This study is the first of its kind to test the use of elongated silica microparticles (EMP) and tailorable nanoemulsions (TNE) to improve the topical delivery of hydrophobic drug surrogates.
The EMPs penetrate through the skin's outer layer and stop at the dermal-epidermal junction (DEJ), while the TNEs, which are highly stable, allow for high drug loading levels due to their oil core.
The researchers used a fluorescent lipophilic dye, DiI, as a hydrophobic drug surrogate and tested four different coating approaches to combine EMP and TNE in human skin. They also used 6-carboxyfluorescein, a model molecule for topically delivered hydrophobic drugs, in volunteers for the first time.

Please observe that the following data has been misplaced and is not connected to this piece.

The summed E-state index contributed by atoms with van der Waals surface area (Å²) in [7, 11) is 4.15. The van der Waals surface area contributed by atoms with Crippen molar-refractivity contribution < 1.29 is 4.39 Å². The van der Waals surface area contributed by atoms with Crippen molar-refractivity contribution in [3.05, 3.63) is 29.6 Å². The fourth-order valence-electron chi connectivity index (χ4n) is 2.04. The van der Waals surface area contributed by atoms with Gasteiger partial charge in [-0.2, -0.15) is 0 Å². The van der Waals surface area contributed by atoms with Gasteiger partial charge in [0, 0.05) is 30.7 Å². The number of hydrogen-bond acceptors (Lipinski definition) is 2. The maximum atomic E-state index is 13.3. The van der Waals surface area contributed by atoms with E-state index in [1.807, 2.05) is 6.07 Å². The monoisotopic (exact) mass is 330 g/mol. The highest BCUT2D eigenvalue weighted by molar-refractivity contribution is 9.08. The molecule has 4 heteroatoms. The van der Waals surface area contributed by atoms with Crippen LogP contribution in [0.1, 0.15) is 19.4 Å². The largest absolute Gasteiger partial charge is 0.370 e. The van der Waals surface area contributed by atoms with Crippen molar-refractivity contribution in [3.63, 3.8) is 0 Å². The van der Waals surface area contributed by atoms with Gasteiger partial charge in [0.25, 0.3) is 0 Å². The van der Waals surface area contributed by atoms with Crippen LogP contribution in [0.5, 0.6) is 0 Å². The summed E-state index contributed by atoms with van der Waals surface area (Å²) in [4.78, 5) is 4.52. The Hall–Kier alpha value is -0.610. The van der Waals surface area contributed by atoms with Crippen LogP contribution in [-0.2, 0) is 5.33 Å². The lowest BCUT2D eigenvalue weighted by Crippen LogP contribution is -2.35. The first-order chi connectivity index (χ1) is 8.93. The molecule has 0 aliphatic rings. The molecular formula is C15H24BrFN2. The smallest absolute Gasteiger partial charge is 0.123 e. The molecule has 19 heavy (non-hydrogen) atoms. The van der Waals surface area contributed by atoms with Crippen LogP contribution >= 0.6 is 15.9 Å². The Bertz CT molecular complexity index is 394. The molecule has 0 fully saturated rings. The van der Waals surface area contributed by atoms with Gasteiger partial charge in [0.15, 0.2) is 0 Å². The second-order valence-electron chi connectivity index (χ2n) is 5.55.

This research is relevant to the pharmaceutical and healthcare industries, particularly those involved in the development and application of topical drug delivery systems.